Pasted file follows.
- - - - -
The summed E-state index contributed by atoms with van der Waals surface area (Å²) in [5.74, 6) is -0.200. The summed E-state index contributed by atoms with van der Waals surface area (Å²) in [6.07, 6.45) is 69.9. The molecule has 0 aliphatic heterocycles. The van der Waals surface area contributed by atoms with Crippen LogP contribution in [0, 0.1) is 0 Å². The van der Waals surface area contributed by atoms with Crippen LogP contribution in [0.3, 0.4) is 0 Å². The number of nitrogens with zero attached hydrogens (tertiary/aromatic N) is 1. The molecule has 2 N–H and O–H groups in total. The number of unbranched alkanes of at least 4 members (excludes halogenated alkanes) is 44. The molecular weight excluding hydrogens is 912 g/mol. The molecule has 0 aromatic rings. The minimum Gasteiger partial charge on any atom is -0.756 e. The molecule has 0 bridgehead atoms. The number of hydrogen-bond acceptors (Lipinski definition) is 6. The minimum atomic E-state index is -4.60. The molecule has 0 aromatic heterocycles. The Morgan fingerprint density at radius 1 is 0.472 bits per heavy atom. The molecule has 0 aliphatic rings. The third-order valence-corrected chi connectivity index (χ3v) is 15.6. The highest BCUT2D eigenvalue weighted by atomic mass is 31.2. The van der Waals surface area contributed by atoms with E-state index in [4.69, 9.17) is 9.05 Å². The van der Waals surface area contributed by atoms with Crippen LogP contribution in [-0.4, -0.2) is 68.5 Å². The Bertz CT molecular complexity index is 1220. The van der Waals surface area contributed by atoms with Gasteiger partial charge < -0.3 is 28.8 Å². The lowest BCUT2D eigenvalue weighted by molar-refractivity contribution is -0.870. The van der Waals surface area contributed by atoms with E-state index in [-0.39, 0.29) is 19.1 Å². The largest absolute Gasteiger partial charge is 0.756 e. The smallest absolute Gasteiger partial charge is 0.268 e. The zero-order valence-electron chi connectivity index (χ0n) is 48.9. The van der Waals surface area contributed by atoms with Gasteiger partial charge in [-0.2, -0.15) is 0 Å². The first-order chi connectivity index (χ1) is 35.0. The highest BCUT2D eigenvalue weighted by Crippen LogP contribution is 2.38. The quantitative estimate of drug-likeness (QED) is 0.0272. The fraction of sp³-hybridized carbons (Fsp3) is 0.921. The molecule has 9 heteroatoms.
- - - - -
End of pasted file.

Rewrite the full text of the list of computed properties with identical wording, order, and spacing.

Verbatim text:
The summed E-state index contributed by atoms with van der Waals surface area (Å²) in [5.74, 6) is -0.200. The summed E-state index contributed by atoms with van der Waals surface area (Å²) in [6.07, 6.45) is 69.9. The molecule has 0 aliphatic heterocycles. The van der Waals surface area contributed by atoms with Crippen LogP contribution in [0, 0.1) is 0 Å². The van der Waals surface area contributed by atoms with Crippen LogP contribution in [0.3, 0.4) is 0 Å². The number of nitrogens with zero attached hydrogens (tertiary/aromatic N) is 1. The molecule has 2 N–H and O–H groups in total. The number of unbranched alkanes of at least 4 members (excludes halogenated alkanes) is 44. The molecular weight excluding hydrogens is 912 g/mol. The molecule has 0 aromatic rings. The minimum Gasteiger partial charge on any atom is -0.756 e. The molecule has 0 bridgehead atoms. The number of hydrogen-bond acceptors (Lipinski definition) is 6. The minimum atomic E-state index is -4.60. The molecule has 0 aromatic heterocycles. The Morgan fingerprint density at radius 1 is 0.472 bits per heavy atom. The molecule has 0 aliphatic rings. The third-order valence-corrected chi connectivity index (χ3v) is 15.6. The highest BCUT2D eigenvalue weighted by atomic mass is 31.2. The van der Waals surface area contributed by atoms with E-state index in [4.69, 9.17) is 9.05 Å². The van der Waals surface area contributed by atoms with Crippen LogP contribution in [-0.4, -0.2) is 68.5 Å². The Bertz CT molecular complexity index is 1220. The van der Waals surface area contributed by atoms with Gasteiger partial charge < -0.3 is 28.8 Å². The lowest BCUT2D eigenvalue weighted by molar-refractivity contribution is -0.870. The van der Waals surface area contributed by atoms with E-state index in [-0.39, 0.29) is 19.1 Å². The largest absolute Gasteiger partial charge is 0.756 e. The smallest absolute Gasteiger partial charge is 0.268 e. The zero-order valence-electron chi connectivity index (χ0n) is 48.9. The van der Waals surface area contributed by atoms with Gasteiger partial charge in [-0.2, -0.15) is 0 Å². The first-order chi connectivity index (χ1) is 35.0. The highest BCUT2D eigenvalue weighted by Crippen LogP contribution is 2.38. The quantitative estimate of drug-likeness (QED) is 0.0272. The fraction of sp³-hybridized carbons (Fsp3) is 0.921. The molecule has 9 heteroatoms.